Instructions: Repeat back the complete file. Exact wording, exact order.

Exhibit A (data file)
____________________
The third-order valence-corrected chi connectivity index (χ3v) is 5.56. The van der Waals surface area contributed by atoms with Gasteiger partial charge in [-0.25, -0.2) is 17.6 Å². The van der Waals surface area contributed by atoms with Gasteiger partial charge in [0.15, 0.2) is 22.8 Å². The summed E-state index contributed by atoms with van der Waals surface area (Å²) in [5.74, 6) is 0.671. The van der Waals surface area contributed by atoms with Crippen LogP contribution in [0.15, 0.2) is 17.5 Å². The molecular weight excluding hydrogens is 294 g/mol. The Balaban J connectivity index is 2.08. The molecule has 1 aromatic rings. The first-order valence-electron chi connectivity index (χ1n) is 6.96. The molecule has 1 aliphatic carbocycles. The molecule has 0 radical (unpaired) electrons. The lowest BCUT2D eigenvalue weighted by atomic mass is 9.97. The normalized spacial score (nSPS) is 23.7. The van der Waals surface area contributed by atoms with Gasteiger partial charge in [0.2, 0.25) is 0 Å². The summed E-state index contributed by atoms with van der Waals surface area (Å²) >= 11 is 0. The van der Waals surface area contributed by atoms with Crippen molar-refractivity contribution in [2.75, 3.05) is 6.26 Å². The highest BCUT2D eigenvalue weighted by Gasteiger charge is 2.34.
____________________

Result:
The third-order valence-corrected chi connectivity index (χ3v) is 5.56. The van der Waals surface area contributed by atoms with Gasteiger partial charge in [-0.25, -0.2) is 17.6 Å². The van der Waals surface area contributed by atoms with Gasteiger partial charge in [0.15, 0.2) is 22.8 Å². The summed E-state index contributed by atoms with van der Waals surface area (Å²) in [5.74, 6) is 0.671. The van der Waals surface area contributed by atoms with Crippen LogP contribution in [0.15, 0.2) is 17.5 Å². The molecular weight excluding hydrogens is 294 g/mol. The Balaban J connectivity index is 2.08. The molecule has 1 aromatic rings. The first-order valence-electron chi connectivity index (χ1n) is 6.96. The molecule has 1 aliphatic carbocycles. The molecule has 0 radical (unpaired) electrons. The lowest BCUT2D eigenvalue weighted by atomic mass is 9.97. The normalized spacial score (nSPS) is 23.7. The van der Waals surface area contributed by atoms with Gasteiger partial charge in [0.2, 0.25) is 0 Å². The summed E-state index contributed by atoms with van der Waals surface area (Å²) >= 11 is 0. The van der Waals surface area contributed by atoms with Crippen molar-refractivity contribution in [2.75, 3.05) is 6.26 Å². The highest BCUT2D eigenvalue weighted by Gasteiger charge is 2.34.